“This type of behavior must not occur again. It is imperative that you maintain appropriate faculty standards. Failure to do so may result in additional disciplinary action up to and including termination,” wrote the Miami University president.
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University officials said today that Armitage’s violations in 2016 are not similar to the criminal charges he now faces.
Claire Wagner, a spokeswoman for Miami University, said, “the matter for which Kevin Armitage was disciplined in 2016 did not involve sexual harassment nor sexual misconduct.”
Wagner declined to provide further details.
Armitage, an individualized studies professor, signed a waiver on Dec. 14, 2016, as part of the letter waiving his right to use school procedures to dispute the accusations against him or punishment delivered by school officials.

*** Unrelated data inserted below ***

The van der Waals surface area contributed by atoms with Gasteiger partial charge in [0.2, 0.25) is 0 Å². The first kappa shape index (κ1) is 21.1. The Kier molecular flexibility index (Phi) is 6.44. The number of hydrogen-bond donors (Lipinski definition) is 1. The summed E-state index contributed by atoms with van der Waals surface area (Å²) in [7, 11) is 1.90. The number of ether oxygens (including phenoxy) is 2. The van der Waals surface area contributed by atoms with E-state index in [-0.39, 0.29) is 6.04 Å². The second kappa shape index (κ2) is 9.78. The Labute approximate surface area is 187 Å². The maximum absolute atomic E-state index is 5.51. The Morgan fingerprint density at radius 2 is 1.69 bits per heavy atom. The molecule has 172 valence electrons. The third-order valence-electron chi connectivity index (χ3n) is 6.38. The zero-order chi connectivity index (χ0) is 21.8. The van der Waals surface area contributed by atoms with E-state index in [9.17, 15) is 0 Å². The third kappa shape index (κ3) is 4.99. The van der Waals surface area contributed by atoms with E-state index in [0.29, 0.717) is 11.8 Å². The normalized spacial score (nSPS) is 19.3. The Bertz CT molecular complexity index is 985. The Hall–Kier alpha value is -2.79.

Armitage was still a Miami University professor when he was arrested. The FBI notified the Butler County school on June 12 of his arrest.
The school suspended him on June 13, and he sent a letter of resignation the same day, according to his personnel file, which the Journal-News obtained through a public records request.
Armitage showed up at a restaurant May 30 in Kansas City with $100 and a condom to have sex with a 14-year-old girl known as Crystal, according to documents from a federal court in Missouri.
He was actually meeting with an undercover FBI employee who had been tracking Armitage’s activity under the username “CletusTheYokel” on an alleged sex trafficking website.
Armitage was then arrested, and according to the FBI, admitted to using the website under the username.
He was hired by Miami University in 2008, according to his LinkedIn social media page. He was also a former assistant professor of history at Miami.
Contributing writer Brennen Kauffman contributed to this report.